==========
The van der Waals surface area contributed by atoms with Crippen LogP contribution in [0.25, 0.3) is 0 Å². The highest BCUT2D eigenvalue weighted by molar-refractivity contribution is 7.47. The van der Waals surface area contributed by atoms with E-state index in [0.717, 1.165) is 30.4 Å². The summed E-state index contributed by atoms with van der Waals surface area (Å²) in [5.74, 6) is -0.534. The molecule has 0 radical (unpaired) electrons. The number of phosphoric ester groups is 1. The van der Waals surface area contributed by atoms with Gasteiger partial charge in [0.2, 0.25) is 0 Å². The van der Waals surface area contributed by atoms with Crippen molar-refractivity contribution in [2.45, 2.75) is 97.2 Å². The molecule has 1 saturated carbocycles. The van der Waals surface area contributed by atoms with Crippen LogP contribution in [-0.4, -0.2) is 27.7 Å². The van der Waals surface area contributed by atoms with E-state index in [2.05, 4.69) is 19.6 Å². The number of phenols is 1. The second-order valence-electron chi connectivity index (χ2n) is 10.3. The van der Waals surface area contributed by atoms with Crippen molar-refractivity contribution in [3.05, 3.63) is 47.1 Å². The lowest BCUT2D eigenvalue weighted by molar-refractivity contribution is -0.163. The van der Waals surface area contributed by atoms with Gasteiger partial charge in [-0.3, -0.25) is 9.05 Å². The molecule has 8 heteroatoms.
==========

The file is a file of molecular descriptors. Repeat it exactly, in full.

The van der Waals surface area contributed by atoms with Crippen LogP contribution in [0.25, 0.3) is 0 Å². The highest BCUT2D eigenvalue weighted by molar-refractivity contribution is 7.47. The van der Waals surface area contributed by atoms with E-state index in [0.717, 1.165) is 30.4 Å². The summed E-state index contributed by atoms with van der Waals surface area (Å²) in [5.74, 6) is -0.534. The molecule has 0 radical (unpaired) electrons. The number of phosphoric ester groups is 1. The van der Waals surface area contributed by atoms with Gasteiger partial charge in [0.2, 0.25) is 0 Å². The van der Waals surface area contributed by atoms with Crippen molar-refractivity contribution in [2.45, 2.75) is 97.2 Å². The molecule has 1 saturated carbocycles. The van der Waals surface area contributed by atoms with Crippen LogP contribution in [-0.4, -0.2) is 27.7 Å². The van der Waals surface area contributed by atoms with E-state index in [2.05, 4.69) is 19.6 Å². The number of phenols is 1. The second-order valence-electron chi connectivity index (χ2n) is 10.3. The van der Waals surface area contributed by atoms with Crippen molar-refractivity contribution in [3.05, 3.63) is 47.1 Å². The lowest BCUT2D eigenvalue weighted by molar-refractivity contribution is -0.163. The van der Waals surface area contributed by atoms with Gasteiger partial charge in [-0.3, -0.25) is 9.05 Å². The molecule has 8 heteroatoms.